In vivo measurement of neuronal uptake of norepinephrine in the human heart.
Neuronal uptake (Uptake-1) of the sympathetic neurotransmitter norepinephrine from the circulation in the human heart was assessed in vivo with three techniques. 1) Cardiac removal of intravenously infused tracer-labeled norepinephrine was measured before and after Uptake-1 blockade with desipramine; 2) the difference between the fractional extraction of radioactive norepinephrine and of radioactive isoproterenol, which is not a substrate for neuronal uptake, was used to estimate the removal of norepinephrine by Uptake-1 in the heart compared with other vascular beds (arm, leg, brain, and lungs); and 3) regional arteriovenous differences in radioactive and endogenous dihydroxyphenylglycol (DHPG), an exclusively intraneuronal metabolite of norepinephrine, were compared in these beds. In untreated patients, cardiac removal of radioactive norepinephrine averaged 79%, whereas in desipramine-treated patients, cardiac removal of radioactive norepinephrine averaged 19%, a value similar to that of isoproterenol in untreated patients (14%), confirming that in the heart the non-neuronal removals of isoproterenol and norepinephrine were similar. In the heart, 69% of delivered norepinephrine was estimated to be removed by Uptake-1, a much higher percentage than that in the arm (14%), leg (7%), brain (10%), and lungs (4%). The cardiac arteriovenous increment in endogenous DHPG (137%) far exceeded that of the other beds (49%, 26%, 39%, and -19%, respectively), and radioactive DHPG in the great cardiac vein exceeded arterial levels by 113%, whereas in the other beds, arterial radioactive DHPG exceeded venous levels. The results indicate that the human heart is exceptionally dependent on neuronal uptake for in vivo removal of circulating norepinephrine.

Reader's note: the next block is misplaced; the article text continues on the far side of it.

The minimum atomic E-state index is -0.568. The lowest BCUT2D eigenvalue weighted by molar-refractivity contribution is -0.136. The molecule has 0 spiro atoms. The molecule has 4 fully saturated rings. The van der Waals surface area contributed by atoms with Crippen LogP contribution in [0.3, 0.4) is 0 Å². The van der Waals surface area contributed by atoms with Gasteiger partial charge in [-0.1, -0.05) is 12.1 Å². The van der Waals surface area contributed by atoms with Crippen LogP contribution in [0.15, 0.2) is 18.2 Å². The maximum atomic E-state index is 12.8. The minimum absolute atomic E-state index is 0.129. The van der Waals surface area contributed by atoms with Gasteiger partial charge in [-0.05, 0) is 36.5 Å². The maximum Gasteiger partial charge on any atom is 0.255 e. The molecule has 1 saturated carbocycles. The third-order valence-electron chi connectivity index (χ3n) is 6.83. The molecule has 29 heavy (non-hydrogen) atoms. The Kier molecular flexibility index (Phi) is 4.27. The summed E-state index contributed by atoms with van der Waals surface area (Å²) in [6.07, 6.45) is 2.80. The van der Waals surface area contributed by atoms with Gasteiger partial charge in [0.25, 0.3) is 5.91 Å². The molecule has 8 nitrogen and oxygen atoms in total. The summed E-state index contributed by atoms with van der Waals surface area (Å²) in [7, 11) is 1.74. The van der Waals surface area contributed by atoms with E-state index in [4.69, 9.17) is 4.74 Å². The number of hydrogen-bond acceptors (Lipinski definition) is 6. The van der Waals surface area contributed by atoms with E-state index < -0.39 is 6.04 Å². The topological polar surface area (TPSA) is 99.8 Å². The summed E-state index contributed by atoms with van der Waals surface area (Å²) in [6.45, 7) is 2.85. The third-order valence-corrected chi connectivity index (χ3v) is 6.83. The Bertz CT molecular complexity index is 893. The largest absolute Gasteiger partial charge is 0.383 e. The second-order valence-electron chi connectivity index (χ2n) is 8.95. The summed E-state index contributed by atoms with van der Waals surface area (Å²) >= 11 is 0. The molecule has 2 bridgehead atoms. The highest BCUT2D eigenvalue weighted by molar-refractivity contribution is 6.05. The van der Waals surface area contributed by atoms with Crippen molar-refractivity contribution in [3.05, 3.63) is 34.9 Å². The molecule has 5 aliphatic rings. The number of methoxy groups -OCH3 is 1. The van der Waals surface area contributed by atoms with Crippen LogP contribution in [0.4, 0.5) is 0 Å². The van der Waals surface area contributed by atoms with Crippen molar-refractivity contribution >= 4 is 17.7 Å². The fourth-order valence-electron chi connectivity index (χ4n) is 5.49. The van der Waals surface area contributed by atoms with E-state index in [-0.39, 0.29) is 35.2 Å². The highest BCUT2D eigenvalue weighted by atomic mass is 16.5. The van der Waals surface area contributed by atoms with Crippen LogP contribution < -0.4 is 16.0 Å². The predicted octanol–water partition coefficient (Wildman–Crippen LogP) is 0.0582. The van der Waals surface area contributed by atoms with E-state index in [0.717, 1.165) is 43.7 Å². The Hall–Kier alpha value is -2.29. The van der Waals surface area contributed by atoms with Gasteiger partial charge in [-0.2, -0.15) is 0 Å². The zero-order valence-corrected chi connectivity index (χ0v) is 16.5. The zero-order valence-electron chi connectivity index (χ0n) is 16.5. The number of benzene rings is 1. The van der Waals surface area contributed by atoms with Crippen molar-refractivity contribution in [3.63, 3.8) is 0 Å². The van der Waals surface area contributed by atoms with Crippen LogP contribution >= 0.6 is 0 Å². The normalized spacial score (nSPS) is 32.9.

- Copyright © 1988 by American Heart Association